Tomorrow’s World – Where are markets heading?

I am writing this blog the day after British, American and French forces carried out raids over Syria to knock out chemical weapons facilities.  This is just the latest example of how our world has changed since the cold war.  I was listening to an expert on the middle east trying to explain the Syria situation, and even he was struggling to put coherent labels on the situation.  He basically said that Syria was part civil war, part proxy war, part tribal conflict; in short a complete and confusing mess.

And that, at least in the medium term is the state of our world, one of confusion and complexity.

JP Kapferer in his book The New Strategic Brand Management describes our world as one of disequilibrium.  The old certainties, the balance in the world, has suffered entropy and it is going to be a long time before a new set of equilibria are established.

After World War Two a number of equilibria developed which gave certainty to brand planners and marketers.  There was a political balance between the capitalist entrepreneurship of western nations and the planned economies of communist dictatorships.  However, even China is now trying to balance a Communist one party state with capitalist markets.  For a while, following the collapse of the Soviet bloc, the United States was seen as the world’s sole superpower.  It is arguable, particularly with the situations in Ukraine and Syria, that Russia is now trying to re-establish its former status.

For many years, America and its allies had a clear purpose, to defend democracy against dictatorship.  The collapse of the Warsaw Pact and the fracturing of the USSR means that purpose is less certain.  Trump’s ‘America First’ policy is seen as increasingly isolationist and as threatening the economic consensus of organisations such as the World Trade Organisation.  Trump’s election campaign also put pressure on the NATO treaty as he accused other members of not pulling their weight.

In recent years we have seen the rise of the BRIC economies and political commentators have talked of a new world order emerging.

There is also a financial disequilibrium.  China is now the USA’s banker.  The Chinese hold significant numbers of US government bonds.  Households are spending more than ever before but wages are stagnating.  Despite the 2008 credit crunch, consumer debt is rising.

There is an ecological disequilibrium.  For most of human existence, there have been enough natural resources for demand to meet supply and the main concern was variation of price.  Now because of the growing human population; soon there will be 9 billion of us; there will no longer be sufficient resources to go round.  China has been stockpiling resources such as diesel and mineral ores.  In Africa, and other parts of the developing world, China has embarked on a campaign of resources for infrastructure.  China is building Africa’s roads, railways, dams and schools.  In return it is paid in iron ore, copper and timber.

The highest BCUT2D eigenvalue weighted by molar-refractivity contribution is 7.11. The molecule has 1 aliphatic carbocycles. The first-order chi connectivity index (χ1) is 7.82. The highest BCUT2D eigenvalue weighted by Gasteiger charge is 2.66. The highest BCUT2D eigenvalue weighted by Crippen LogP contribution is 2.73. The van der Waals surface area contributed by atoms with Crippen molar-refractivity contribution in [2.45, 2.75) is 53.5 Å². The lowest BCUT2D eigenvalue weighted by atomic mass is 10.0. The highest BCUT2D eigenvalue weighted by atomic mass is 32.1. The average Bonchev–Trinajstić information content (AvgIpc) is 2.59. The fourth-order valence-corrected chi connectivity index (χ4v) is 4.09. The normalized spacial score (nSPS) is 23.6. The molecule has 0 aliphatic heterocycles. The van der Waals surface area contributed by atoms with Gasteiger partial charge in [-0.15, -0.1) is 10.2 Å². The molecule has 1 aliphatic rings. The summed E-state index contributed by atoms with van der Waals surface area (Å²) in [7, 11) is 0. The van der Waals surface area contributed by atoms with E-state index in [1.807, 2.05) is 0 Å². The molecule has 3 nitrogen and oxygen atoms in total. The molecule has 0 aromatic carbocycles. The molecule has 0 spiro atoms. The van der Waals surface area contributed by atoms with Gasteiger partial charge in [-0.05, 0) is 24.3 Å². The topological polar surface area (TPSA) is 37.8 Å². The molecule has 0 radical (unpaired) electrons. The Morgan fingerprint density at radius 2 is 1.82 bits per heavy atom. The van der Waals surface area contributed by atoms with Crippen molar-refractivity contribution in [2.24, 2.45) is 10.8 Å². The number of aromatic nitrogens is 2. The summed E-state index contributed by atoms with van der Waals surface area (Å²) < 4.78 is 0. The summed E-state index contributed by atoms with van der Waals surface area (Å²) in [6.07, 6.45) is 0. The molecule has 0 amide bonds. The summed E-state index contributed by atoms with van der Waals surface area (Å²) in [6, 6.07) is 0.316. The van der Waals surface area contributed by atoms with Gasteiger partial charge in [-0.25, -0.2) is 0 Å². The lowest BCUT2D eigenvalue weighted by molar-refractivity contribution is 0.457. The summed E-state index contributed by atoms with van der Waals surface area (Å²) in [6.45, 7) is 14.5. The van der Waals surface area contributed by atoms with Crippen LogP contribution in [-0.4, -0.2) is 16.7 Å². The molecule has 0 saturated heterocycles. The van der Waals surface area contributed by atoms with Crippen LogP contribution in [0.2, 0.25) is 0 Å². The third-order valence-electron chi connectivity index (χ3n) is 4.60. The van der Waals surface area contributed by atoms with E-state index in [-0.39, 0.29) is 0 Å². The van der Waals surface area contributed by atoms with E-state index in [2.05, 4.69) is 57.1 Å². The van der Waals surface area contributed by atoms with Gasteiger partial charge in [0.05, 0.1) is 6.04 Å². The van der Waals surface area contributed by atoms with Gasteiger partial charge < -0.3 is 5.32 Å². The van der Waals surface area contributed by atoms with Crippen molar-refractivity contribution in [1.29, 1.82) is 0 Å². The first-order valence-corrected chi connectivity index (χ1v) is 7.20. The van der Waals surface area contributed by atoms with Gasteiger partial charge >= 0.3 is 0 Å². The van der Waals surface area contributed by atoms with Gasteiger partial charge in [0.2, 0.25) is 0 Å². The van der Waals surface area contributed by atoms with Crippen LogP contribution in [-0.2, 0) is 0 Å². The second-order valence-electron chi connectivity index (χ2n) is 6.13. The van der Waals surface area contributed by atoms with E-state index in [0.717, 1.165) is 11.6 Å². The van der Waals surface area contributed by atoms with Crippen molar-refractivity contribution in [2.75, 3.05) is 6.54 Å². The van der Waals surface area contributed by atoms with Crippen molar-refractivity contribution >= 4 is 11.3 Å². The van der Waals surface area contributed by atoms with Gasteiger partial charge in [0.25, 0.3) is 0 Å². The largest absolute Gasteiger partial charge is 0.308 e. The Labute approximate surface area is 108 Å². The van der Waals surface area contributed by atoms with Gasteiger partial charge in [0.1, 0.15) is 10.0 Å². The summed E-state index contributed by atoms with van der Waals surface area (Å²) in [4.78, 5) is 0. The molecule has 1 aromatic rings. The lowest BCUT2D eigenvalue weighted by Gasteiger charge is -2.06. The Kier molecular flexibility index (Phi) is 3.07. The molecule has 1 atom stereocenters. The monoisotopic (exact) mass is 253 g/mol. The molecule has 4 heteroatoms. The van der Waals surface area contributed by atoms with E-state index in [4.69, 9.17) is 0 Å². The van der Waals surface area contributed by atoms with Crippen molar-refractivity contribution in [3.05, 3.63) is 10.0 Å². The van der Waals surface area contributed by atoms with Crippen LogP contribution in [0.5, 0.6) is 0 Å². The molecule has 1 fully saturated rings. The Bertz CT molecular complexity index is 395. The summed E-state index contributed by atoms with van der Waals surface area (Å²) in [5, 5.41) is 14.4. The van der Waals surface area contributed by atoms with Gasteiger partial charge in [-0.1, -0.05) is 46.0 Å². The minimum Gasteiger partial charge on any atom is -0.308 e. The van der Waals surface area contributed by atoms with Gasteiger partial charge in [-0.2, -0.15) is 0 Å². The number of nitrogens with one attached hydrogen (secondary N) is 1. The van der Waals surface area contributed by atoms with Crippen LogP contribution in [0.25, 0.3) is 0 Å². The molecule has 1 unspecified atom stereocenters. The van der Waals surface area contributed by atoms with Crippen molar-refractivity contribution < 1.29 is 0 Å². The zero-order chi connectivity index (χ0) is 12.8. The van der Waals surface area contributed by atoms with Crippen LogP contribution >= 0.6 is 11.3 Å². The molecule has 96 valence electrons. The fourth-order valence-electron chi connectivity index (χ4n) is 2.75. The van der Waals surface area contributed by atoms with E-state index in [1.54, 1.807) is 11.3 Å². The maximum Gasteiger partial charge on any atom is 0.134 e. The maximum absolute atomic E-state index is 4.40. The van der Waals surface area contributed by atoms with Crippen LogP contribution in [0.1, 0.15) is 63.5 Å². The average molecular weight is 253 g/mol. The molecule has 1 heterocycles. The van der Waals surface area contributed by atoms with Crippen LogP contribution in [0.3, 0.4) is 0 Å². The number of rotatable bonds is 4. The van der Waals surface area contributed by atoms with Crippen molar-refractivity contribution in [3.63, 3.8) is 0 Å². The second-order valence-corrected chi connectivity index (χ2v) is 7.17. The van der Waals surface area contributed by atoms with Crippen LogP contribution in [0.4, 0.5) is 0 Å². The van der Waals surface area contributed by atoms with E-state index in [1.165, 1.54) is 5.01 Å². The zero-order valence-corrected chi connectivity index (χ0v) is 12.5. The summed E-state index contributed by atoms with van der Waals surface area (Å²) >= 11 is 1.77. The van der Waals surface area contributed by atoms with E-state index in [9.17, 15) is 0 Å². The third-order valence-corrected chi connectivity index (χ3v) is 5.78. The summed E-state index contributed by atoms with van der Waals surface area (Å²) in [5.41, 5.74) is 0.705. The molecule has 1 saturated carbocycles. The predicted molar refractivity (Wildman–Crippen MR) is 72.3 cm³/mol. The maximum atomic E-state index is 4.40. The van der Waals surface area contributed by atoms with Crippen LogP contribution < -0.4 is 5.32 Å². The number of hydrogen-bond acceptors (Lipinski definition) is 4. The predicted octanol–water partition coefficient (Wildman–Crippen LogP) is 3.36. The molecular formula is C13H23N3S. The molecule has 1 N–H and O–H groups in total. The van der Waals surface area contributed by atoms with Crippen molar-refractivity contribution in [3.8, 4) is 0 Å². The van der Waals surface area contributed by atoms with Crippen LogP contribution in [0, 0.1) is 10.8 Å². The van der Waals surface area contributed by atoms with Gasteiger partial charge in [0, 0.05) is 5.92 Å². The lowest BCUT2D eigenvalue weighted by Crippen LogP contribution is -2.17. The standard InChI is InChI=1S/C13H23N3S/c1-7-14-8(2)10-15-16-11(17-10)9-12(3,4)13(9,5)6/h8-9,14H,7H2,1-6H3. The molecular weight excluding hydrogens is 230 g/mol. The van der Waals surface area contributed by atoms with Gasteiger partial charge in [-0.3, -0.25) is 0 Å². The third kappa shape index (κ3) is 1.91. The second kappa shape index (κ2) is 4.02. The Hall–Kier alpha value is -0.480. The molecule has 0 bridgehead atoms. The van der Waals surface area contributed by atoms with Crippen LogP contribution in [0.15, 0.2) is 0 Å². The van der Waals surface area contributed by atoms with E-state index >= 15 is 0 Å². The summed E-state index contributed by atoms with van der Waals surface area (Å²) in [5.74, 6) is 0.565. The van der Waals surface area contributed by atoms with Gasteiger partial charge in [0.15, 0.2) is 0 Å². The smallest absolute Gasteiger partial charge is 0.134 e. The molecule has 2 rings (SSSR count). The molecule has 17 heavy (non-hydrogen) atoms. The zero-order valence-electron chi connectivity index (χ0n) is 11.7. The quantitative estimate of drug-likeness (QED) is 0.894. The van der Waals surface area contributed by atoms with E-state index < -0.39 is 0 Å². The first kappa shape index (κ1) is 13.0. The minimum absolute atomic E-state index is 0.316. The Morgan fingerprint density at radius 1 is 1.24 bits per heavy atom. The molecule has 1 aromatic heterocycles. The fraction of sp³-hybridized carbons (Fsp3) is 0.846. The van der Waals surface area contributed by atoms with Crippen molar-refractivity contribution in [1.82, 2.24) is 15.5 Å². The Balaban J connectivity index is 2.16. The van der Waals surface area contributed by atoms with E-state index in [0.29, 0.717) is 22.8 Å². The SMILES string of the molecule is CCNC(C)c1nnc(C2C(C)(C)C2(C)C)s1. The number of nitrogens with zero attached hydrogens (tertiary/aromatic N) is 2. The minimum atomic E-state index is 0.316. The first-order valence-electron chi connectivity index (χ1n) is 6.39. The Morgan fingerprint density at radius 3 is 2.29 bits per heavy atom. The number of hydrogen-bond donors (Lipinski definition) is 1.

There is a demographic disequilibrium.  There are aging populations in developed western nations where birth rates have fallen.  The world population is increasing but the majority of this increase can be put down to two factors, a high birth rate in the developing world and people living longer as health services improve.

Our world has never been so connected, with the rise of the digital world, but continents are developing divergent socio-economic models.

Sociologists state that human mentalities do not change, they are added to.  Deep in our brains, the ape which climbed out of the trees still exists.  Sports psychologists talk of our ‘inner monkey’, the primitive part of our brain that takes over in times of stress and excitement.

Sociologists talk of four social mentalities:

  • Tradition:  This mentality has been dominant in humans for thousands of years.  It is our tribal instinct, our sense of belonging to a particular community.  It is still relevant in some parts of the developing world.  It means we are all what our parents were.  We inherit tastes, religion and cultural norms.
  • Material Success:  This mentality promotes individual success and breaking free from the tribe.  Existing as a person and not as part of the whole.  China is a primary example of this mentality where the uniformity of the cultural revolution has been replaced by a desire for a western lifestyle.  Many Chinese now see themselves by what they buy and consume.  Shopping is now the primary leisure activity in Shanghai as much as it is in Seoul.  A process described as the ‘malling of Asia’.  It is an attitude of ‘I buy therefore I am’.  An attitude of success through the material goods you own.
  • Individualism:  This is the mentality where the individual is the centre of their own life.  At its extreme this mentality is evidenced by an egotistical, self-centred vision of human relationships.  We can all remember Margaret Thatcher’s comment that, “There is no such thing as society”.  David Cameron’s attempt to build a ‘big society’ went down like a damp squib.  Individualism at its worst can be shown through the election of Donald Trump and to some extent, Brexit.
  • Re-alliance: Sometimes referred to as ‘Me-Us’.  This is an attitude of a deeper me through connection to a greater ‘us’.  It is mirrored by the rise of social media and networking.  It is a mentality of there being no individual benefit if it does not supply collective benefits too.  It is a re-alignment of the tradition mentality.